Middle school, maybe some parents have the same feeling, yesterday your child was still clinched and relying on you, but today they have become indifferent and cool; your son/daughter even keeps a distance and refuses a hug with you.

A while ago, John and I had a weekly “movie night” on weekends. Each of us took turns to choose the movie we wanted to watch and it was the tradition between my son and me that we accompanied each other and enjoyed the same movie. We sat on the floor together. Sometimes I did some baking during our movie time, so we could watch the movie enjoy some fresh-baked snacks or cookies. I still can remember that scene in my memory.

I watched all the “Harry Potters” and lots of “Marvel Studio’s” movies such as Iron man2, Captain America, the Avengers, Infinity War, Endgame, etc as those were John’s choices.

On the other side, John watched lots of classic good movies with me such as Homeless to Harvard, Pursuit of Happiness, The Social Network, Steve Jobs, Lee Chong Wei, Dangal, as those were my choices to watch.

But suddenly our movie night paused there; John did not want to continue the movie night anymore. Until one day I realized maybe it was because John had entered the “teenage” era so it’s not a cool way to spend weekends watching a movie with mom. He’d rather watch a movie by himself.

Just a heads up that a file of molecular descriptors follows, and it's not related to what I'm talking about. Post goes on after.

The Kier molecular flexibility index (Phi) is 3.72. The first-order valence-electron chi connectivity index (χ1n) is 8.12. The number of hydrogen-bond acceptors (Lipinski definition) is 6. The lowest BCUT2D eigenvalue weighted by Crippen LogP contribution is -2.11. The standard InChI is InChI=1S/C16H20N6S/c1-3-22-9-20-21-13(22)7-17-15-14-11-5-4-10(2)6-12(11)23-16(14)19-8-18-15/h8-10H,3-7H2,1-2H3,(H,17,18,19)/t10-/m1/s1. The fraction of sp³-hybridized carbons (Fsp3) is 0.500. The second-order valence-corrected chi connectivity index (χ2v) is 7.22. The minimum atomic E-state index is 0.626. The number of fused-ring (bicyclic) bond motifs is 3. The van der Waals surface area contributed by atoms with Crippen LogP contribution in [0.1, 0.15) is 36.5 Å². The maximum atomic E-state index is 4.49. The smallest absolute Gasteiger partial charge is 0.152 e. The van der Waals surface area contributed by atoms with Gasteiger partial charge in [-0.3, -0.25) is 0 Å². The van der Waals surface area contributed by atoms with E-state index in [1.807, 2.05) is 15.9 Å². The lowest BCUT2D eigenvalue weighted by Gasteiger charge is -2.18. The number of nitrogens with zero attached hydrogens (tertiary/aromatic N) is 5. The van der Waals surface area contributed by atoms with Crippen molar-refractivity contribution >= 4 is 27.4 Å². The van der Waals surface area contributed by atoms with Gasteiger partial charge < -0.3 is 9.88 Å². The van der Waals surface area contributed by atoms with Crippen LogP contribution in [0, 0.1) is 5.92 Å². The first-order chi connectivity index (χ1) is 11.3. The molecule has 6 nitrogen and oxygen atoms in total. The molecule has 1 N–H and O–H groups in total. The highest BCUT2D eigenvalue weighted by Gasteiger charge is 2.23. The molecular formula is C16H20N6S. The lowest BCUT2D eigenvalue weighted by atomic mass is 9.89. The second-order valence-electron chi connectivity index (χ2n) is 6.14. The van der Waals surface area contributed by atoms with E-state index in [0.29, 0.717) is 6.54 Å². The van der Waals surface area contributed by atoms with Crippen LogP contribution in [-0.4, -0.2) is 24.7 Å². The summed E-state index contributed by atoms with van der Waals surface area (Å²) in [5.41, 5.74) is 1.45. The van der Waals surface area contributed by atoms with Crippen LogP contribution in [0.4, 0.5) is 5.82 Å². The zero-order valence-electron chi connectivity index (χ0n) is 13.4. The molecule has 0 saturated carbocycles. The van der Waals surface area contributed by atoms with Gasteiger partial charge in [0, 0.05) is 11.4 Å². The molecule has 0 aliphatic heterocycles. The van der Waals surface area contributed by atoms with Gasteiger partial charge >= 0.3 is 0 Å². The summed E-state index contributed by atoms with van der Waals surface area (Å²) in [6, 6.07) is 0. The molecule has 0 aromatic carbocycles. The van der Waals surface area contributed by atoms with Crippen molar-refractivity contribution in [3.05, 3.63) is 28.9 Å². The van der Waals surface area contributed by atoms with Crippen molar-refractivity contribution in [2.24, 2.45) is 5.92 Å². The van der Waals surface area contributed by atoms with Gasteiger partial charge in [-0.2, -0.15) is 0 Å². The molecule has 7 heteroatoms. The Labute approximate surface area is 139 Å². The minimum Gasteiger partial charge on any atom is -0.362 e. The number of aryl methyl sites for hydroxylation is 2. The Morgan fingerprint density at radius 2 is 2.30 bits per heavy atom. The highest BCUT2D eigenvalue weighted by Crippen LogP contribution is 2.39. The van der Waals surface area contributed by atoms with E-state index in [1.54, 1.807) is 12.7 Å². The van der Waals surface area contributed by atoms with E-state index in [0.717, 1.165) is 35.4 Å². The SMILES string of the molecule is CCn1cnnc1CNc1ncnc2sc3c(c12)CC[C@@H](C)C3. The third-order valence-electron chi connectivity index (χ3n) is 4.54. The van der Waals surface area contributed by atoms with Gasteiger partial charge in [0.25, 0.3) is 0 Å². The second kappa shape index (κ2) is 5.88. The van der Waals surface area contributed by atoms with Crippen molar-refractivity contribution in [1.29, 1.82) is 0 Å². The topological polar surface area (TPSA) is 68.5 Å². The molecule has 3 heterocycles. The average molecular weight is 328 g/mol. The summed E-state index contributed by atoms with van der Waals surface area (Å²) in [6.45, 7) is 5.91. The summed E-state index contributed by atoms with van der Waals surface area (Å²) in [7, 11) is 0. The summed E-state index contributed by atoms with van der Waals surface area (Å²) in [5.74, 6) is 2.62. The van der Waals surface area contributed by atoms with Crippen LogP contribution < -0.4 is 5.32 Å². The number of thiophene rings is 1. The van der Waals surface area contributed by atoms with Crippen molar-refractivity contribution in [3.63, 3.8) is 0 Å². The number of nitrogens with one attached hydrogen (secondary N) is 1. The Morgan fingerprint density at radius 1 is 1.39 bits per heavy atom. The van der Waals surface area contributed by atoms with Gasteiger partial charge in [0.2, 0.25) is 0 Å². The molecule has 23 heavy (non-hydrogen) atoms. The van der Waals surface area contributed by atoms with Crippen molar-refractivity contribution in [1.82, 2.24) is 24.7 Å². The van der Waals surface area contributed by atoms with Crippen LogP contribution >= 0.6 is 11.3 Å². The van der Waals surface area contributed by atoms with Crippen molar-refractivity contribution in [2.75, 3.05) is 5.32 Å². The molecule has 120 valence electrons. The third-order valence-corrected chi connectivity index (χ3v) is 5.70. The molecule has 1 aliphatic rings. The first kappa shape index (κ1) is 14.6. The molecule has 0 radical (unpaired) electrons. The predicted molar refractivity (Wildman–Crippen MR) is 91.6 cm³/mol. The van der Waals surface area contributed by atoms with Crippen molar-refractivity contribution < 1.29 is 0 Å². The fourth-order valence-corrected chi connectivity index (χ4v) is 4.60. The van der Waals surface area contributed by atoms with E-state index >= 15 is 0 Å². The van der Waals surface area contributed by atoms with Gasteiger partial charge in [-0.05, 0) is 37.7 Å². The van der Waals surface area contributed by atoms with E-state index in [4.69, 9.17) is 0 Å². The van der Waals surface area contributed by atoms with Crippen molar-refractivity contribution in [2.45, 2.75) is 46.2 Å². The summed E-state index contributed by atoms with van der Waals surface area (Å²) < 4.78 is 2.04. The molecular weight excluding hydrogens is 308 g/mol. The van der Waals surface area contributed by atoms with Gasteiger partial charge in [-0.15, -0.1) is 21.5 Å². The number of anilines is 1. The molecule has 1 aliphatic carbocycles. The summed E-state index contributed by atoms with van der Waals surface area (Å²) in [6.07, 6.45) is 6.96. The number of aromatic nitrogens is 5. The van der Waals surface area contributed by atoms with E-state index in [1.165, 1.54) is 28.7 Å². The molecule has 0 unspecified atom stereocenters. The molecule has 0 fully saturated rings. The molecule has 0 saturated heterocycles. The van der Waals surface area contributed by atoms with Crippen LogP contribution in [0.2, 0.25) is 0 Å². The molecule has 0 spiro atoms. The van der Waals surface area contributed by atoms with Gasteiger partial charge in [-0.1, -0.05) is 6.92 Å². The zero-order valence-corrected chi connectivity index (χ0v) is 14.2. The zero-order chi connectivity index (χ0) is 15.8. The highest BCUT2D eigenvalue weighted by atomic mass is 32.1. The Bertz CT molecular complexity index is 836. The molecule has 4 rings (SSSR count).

I imagined if I could draw a cartoon, the cartoon picture would be like this: my son is wearing headphones, sitting in front of his computer and focusing on the game during the weekend. I as the mom, peeking at him, ask him whether he wants to watch a movie with me together as I have a list of movies that I want to watch with him, but John says no. Then I silently walk away in sadness.

I know, John is not that small boy who is waiting for me coming home from work every day. John used to run to me and in a sweet voice call “Mama”. It made me feel glad. Now, he is a teenager, who always wears his headphones, and sets an invisible shield between us. Congratulations, I have a teenage son; lots of things will change.

According to the book “Middle School Matters“, lots of parents will moan when talking about their teenagers. I had some preparation for becoming mom of a teenager, but the time arrived sooner than I expected.

John’s voice had changed during puberty; his voice is low and thicker now. John’s height changed a lot as well; he used to look up to me and my husband. Now he is taller than me and almost reaches his father’s height. Despite the appearance change, the biggest change is his behavior.